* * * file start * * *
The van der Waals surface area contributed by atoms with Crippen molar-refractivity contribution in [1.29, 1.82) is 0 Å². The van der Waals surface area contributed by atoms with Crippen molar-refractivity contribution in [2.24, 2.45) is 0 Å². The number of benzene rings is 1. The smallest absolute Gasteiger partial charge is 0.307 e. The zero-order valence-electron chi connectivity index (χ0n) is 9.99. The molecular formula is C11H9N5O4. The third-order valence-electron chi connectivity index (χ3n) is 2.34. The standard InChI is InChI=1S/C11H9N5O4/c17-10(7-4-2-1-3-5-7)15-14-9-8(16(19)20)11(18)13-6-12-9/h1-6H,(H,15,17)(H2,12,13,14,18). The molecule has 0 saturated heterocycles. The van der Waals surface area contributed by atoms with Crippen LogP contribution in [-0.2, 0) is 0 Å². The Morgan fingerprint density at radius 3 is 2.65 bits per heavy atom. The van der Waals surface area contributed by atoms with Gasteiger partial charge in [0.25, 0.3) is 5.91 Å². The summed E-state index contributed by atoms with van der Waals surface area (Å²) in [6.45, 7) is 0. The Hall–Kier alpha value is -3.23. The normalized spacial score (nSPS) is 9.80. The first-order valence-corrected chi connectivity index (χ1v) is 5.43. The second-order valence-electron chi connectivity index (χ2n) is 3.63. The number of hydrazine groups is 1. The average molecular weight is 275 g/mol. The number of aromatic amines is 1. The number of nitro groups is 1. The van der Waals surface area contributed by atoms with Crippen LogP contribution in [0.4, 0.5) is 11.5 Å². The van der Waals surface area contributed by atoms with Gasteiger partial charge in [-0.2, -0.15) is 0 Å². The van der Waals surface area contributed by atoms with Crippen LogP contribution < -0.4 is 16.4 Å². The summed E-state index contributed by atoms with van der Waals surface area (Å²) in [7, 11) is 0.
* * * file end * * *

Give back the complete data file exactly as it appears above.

The van der Waals surface area contributed by atoms with Crippen molar-refractivity contribution in [1.29, 1.82) is 0 Å². The van der Waals surface area contributed by atoms with Crippen molar-refractivity contribution in [2.24, 2.45) is 0 Å². The number of benzene rings is 1. The smallest absolute Gasteiger partial charge is 0.307 e. The zero-order valence-electron chi connectivity index (χ0n) is 9.99. The molecular formula is C11H9N5O4. The third-order valence-electron chi connectivity index (χ3n) is 2.34. The standard InChI is InChI=1S/C11H9N5O4/c17-10(7-4-2-1-3-5-7)15-14-9-8(16(19)20)11(18)13-6-12-9/h1-6H,(H,15,17)(H2,12,13,14,18). The molecule has 0 saturated heterocycles. The van der Waals surface area contributed by atoms with Crippen LogP contribution in [-0.2, 0) is 0 Å². The Morgan fingerprint density at radius 3 is 2.65 bits per heavy atom. The van der Waals surface area contributed by atoms with Gasteiger partial charge in [0.25, 0.3) is 5.91 Å². The summed E-state index contributed by atoms with van der Waals surface area (Å²) in [6.45, 7) is 0. The Hall–Kier alpha value is -3.23. The normalized spacial score (nSPS) is 9.80. The first-order valence-corrected chi connectivity index (χ1v) is 5.43. The second-order valence-electron chi connectivity index (χ2n) is 3.63. The number of hydrazine groups is 1. The average molecular weight is 275 g/mol. The number of aromatic amines is 1. The number of nitro groups is 1. The van der Waals surface area contributed by atoms with Crippen LogP contribution in [0.4, 0.5) is 11.5 Å². The van der Waals surface area contributed by atoms with Gasteiger partial charge in [-0.2, -0.15) is 0 Å². The van der Waals surface area contributed by atoms with Crippen LogP contribution < -0.4 is 16.4 Å². The summed E-state index contributed by atoms with van der Waals surface area (Å²) in [7, 11) is 0.